As has been noted by others, there are many possibilities for data corruption where any checksum at the transport layer cannot help, such as corruption happening already before the checksum is calculated at the sending side, a MITM intercepting and modifying the stream (data as well as checksums), corruption happening after validating the checksum at the receiving end, etc.
If we disregard all these other possibilities and focus on the specifics of the TCP checksum itself and what it actually does in terms of validating data integrity, it turns out that the properties of this checksum are not at all comprehensive in terms of detecting errors. The way this checksum algorithm was chosen rather reflects the requirement for speed in combination with the time period (late 1970's).
This is how the TCP checksum is calculated:
Checksum: 16 bits
The checksum field is the 16 bit one's complement of the one's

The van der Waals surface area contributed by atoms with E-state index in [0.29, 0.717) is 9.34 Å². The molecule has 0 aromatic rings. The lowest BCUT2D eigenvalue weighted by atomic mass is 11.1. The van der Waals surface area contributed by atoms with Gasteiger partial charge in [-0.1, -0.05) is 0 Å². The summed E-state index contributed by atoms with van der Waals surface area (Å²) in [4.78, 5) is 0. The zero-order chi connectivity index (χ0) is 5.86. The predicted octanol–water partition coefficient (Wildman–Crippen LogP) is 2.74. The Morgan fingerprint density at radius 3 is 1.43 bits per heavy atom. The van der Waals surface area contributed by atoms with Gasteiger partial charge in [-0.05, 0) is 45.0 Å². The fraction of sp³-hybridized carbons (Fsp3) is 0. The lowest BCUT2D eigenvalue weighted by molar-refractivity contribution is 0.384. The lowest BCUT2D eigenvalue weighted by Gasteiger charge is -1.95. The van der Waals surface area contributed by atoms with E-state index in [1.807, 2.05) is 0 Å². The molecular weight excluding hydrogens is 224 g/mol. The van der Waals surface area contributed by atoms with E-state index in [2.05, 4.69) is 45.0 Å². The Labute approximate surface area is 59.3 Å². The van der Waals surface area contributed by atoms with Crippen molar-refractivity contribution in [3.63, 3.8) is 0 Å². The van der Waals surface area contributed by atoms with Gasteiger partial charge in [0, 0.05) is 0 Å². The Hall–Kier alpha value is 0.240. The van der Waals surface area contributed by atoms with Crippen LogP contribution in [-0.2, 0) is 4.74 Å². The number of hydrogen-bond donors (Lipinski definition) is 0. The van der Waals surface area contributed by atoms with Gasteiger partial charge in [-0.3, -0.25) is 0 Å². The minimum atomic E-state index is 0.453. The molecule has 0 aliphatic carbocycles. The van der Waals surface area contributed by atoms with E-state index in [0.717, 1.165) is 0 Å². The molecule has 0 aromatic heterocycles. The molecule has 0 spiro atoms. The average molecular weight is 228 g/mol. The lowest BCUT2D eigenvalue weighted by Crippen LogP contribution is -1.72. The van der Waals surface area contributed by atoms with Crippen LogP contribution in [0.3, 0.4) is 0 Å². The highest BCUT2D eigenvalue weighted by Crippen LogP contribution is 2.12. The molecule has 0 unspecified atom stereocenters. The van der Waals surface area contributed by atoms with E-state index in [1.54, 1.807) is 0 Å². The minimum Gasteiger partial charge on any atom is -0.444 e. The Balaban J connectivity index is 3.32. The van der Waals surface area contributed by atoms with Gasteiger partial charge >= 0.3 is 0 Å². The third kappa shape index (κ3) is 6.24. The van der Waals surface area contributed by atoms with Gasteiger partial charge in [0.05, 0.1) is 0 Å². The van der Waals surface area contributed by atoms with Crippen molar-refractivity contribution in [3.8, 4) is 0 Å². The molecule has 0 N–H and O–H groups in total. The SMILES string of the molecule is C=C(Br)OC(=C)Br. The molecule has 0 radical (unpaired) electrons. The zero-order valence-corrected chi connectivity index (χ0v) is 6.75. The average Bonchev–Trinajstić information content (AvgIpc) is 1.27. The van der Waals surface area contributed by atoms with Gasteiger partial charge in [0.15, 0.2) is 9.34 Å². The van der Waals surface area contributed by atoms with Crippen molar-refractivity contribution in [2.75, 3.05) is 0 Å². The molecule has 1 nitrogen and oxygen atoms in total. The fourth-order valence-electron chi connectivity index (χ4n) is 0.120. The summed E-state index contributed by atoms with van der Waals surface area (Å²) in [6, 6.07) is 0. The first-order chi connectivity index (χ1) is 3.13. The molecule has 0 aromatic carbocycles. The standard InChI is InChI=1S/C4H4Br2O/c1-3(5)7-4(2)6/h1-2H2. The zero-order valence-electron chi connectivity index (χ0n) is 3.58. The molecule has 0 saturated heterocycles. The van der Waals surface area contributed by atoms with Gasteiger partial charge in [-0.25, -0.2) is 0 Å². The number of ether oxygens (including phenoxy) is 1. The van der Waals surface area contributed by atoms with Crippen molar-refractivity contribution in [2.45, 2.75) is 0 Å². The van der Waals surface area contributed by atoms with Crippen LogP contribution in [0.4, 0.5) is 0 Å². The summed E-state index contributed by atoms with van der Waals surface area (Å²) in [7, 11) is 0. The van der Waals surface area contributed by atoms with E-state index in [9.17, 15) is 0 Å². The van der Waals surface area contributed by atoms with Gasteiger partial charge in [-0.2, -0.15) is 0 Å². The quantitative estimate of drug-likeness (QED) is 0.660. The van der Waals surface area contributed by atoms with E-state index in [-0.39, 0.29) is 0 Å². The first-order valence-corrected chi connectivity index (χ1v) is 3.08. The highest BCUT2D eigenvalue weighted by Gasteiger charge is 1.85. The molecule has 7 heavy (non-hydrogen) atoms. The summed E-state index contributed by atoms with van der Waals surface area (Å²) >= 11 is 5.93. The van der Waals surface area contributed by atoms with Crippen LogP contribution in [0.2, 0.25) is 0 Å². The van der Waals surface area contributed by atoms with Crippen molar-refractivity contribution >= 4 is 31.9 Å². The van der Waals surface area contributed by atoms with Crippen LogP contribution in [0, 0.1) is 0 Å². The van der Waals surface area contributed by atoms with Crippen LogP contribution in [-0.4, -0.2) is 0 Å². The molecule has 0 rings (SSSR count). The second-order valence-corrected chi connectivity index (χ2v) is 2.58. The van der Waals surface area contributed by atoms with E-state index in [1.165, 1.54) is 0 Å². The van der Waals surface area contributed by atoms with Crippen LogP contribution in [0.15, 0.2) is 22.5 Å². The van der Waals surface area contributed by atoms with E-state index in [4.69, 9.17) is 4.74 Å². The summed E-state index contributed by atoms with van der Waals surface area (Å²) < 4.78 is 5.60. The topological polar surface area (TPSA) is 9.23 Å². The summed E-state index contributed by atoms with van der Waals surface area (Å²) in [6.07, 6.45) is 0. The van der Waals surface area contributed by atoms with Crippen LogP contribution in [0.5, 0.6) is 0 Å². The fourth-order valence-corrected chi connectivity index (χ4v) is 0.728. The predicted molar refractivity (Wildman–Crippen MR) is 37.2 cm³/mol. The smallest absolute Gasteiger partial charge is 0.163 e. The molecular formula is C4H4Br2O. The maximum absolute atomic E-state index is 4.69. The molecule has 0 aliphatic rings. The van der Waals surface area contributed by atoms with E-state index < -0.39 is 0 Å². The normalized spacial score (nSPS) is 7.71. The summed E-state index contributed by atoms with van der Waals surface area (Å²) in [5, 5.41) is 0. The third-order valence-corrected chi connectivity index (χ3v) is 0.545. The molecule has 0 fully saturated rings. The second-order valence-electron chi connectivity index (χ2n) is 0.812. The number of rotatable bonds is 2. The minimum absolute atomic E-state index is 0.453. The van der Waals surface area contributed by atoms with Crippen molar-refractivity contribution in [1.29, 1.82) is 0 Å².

complement sum of all 16 bit words in the header and text. If a
segment contains an odd number of header and text octets to be
checksummed, the last octet is padded on the right with zeros to
form a 16 bit word for checksum purposes. The pad is not
transmitted as part of the segment. While computing the checksum,
the checksum field itself is replaced with zeros.
This means that any corruption that balances out when summing the data this way will go undetected. There are a number of categories of corruption to the data that this will allow but just as a trivial example: changing the order of the 16 bit words will always go undetected.
In practice, it catches many typical errors but does not at all *guarantee* integrity.
It's also helped by how the L2 layer also does integrity checks (eg CRC32 of Ethernet frames), albeit only for the transmission on the local link, and many cases of corrupted data never even get passed to the TCP stack.
Validating the data using a strong hash, or preferably a cryptographic signature, is on a whole different level in terms of ensuring data integrity. The two can barely even be compared.